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​           When friends and family think of Abi, we tend to conjure up images of a young woman with smiling eyes, a wild and free spirit, and an always playful demeanor that exudes warmth and invites friendship. We see her singing, dancing, making music, eagerly learning and readily teaching. We usually envision her outside and we always see her drawing the most out of every moment.

            For Abi, it is simply presumed that we will all pursue our dreams, that we will rise to challenges great and small and that we will prove resilient. For those of us who know and love Abi, her expectation that we can and will realize our gifts and leave this world better than found it, can be both daunting and affirming. It is daunting because the work is so big and it is affirming because Abi never seems to doubt that we're up for it.

       Abi's path through life lead her through various projects including disaster relief, building projects, outdoor education, and varied farming projects. In the past several years, Abi spent most of her time exploring agricultural methods that improve communities. For most of 2012, Abi was committed to developing a network that would ultimately address agricultural solutions through appropriate technology. Her vision was to empower people with minimal resources by sharing ideas, technology, and designs that could address some of their specific needs.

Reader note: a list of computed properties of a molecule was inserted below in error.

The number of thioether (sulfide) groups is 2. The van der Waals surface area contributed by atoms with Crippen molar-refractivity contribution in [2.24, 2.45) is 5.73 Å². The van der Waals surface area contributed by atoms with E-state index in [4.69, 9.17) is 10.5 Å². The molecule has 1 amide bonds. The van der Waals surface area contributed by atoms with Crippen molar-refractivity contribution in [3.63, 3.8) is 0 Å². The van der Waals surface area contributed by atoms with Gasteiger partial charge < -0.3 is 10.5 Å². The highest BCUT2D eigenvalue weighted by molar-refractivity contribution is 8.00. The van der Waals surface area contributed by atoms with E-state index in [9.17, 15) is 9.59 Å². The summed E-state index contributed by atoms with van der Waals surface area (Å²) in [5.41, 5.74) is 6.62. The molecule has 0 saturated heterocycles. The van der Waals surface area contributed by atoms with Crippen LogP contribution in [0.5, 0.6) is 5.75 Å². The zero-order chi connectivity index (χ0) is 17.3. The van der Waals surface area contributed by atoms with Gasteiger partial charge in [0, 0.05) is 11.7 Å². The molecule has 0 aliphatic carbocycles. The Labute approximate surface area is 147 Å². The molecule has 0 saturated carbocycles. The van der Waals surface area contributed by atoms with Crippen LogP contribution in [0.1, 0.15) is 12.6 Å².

On the morning of September 18th, 2012, Abi left her home - a yurt perched on a low ridge along the western edge of the Appalachian Mountains - heading to Berea College where she was enrolled as a Technology major. Abi's drive to town traversed a gracefully changing landscape where the Cumberland Plateau drops down into a foothill region known as the Knobs. It was raining and only a few miles from town, heading towards school, Abi's vehicle skidded off the road and into a telephone pole. 





     Though Abi came out of the accident alive, she suffered from traumatic brain injuries impacting her ability to speak, her memory, and basic motor skills. She was unable to carry on with her work of building community-based food systems, of living and loving and alleviating suffering in the many ways that she once did.

   In dealing with this tragedy, our love for her only deepened as we entered into a new journey with her after the accident. 


Abi passed from us on May 20, 2016 after a final struggle with a serious case of pneumonia. Her friends and family are still inspired by her life and vision and are committed to pursue the goals she had hoped to complete in her own life.


Alongside remembering her passion for sustainable technology, skill-sharing, and passionate living, over the recent years we have also developed our own goals, which include supporting others experiencing their own traumatic brain injury journey. We endeavor to grow a supportive network as we weave Ab's passion and vision with our own experiences in loving Abi after her injury.


We desire Partnering With Abi to be something that honors Abi's beautiful life.


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